In an interview, the likeable director talks about how he didn't want to make a political film. And he hasn't. It's just a bit dull. You never fully engage with Gallo's character or care what happens to him. His morally ambiguous nature makes him distinctly unappealing. Some politics may have made for a more interesting film; make the character an insurgent and then attempt to get the viewer to care for him. Mmm, challenging stuff.

As it stands, it's not the best example of a silent film; there's not enough visual interest or emotional impact. A shame, seeing as though the director is such a pleasant little fellow.

If you like this you could also try:
Rabbit-Proof Fence, Papillon, The Fugitive.

Monday, 13 February 2012

Review - The Sky Crawlers (2008 - Dir.Mamoru Oshii)

Not to be confused with the more specialist title The Kerb Crawlers, The Sky Crawlers is a traditional anime/CGI mutated hybrid type thing. Where this worked really well in Summer Wars and The Girl Who Leapt Through Time, due to the separation of the disparate worlds the animation depicted, it doesn't work so well here. In fact it is seriously jarring when the film leaps from a quiet hand-drawn scene to a full-on sky battle with fully rendered planes and landscape. It could have gone down the Vexille route of the whole shebang being CGI but The Sky Crawlers ends up as a mish-mash of styles that doesn't suit the tone of the story.

That's my rant out of the way. What's the pesky thing about then? Yuichi is an ace fighter pilot talking part in a staged war. But he's a child. And he'll never grow up. But not in a sugary-candy-floss-sick (try it, it's a right laugh) Peter Pan kind of way. He is one of a strange subset of humanity called Kildren, destined to stay young forever and fight in wars just for a laugh.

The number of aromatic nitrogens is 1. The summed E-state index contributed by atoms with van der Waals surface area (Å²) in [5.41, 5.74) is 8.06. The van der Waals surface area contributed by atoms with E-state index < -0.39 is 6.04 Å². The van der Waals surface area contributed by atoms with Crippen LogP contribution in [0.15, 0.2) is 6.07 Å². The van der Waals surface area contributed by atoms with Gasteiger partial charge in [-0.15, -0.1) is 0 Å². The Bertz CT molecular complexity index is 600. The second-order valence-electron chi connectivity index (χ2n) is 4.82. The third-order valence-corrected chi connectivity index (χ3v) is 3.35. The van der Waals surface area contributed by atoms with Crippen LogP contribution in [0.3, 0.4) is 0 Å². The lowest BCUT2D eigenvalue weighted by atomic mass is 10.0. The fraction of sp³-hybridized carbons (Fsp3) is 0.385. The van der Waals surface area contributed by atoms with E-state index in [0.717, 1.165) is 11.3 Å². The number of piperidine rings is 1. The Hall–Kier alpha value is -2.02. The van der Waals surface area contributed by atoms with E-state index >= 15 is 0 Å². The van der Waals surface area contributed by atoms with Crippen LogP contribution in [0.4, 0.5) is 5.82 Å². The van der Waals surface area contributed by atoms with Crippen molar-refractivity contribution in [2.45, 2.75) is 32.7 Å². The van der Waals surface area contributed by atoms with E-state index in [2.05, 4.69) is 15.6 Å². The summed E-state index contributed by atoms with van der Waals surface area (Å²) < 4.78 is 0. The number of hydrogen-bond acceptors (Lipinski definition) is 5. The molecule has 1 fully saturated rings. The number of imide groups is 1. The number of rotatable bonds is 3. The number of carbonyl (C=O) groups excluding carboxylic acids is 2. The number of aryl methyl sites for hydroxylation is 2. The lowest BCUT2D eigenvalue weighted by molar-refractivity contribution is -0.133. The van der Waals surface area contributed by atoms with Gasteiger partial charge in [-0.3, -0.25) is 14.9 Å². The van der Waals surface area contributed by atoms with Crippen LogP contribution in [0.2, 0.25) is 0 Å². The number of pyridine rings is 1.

The majority of the film is a mystery, centred on the mysterious death (?) of the last pilot to fly Yuichi's plane. Clues are drip fed to the viewer slowly. This is mildly engaging, but if your telly suddenly exploded you wouldn't be too bothered about finding out what happened to the missing pilot. The Sky Crawlers doesn't shy away from asking some tricky questions that I'm not sure I know the answers to. Maybe I can't be bothered to think, or (more likely) I'm too much of a thick northerner to work out the possible ramifications of their philosophical musings.

If the smoking product manufacturing industry ever wanted a cracking advert, they couldn't do better than The Sky Crawlers. The characters are so desperate to have a quality smoke all the time, it's like the scenes surrounding football grounds around the country at chucking out time (or in the toilets during the game).

I vaguely enjoyed this quiet film (in both meanings of the word - vast swathes are musicless). Don't expect Appleseed: Ex Machina and you'll be okay.

If you like this you could also try:
Vexille, Appleseed: Ex Machina, Summer Wars, The Girl Who Leapt Through Time.

Intermission - Dinner Party Tips Part 2

People are always coming up to me down the local bingo hall and saying, "evlkeith, you hold all these swanky, sophisticated dinner parties for your many friends, can you give me some advice? I'm serving some fancy bread (I may even go down the highly decadent Kingsmill route) and I want to know what sort of cold fat to spread on it. Please, please can you help?"

You have many options. Let's go through them:

  • Lard. Cheap and cheerful but it does tend to clag up your throat as it goes down. Only use lard if you're really desperate.

  • Trex. Not bad and it's a lot lower in fat than butter. But who wants low fat when you're supposed to be enjoying yourself? No-one. Next option.

  • I Can't Believe It's Not Butter Because I Have No Taste Buds Due To Drinking A Bottle Of Hydrochloric Acid. Enough said.

  • Olive oil. Come off it. There's fancy and there's just showing off. You can't even spread it. Next.

  • Let's face facts, there's only one real option. It has to be the King of cold fats: Lurpak. Once you've tasted it you'll recoil in horror at the mere mention of using a substitute cold fat. Give your guests Lurpak and they will be talking about your dinner party prowess for years to come. Go on, give it a try, you won't be disappointed.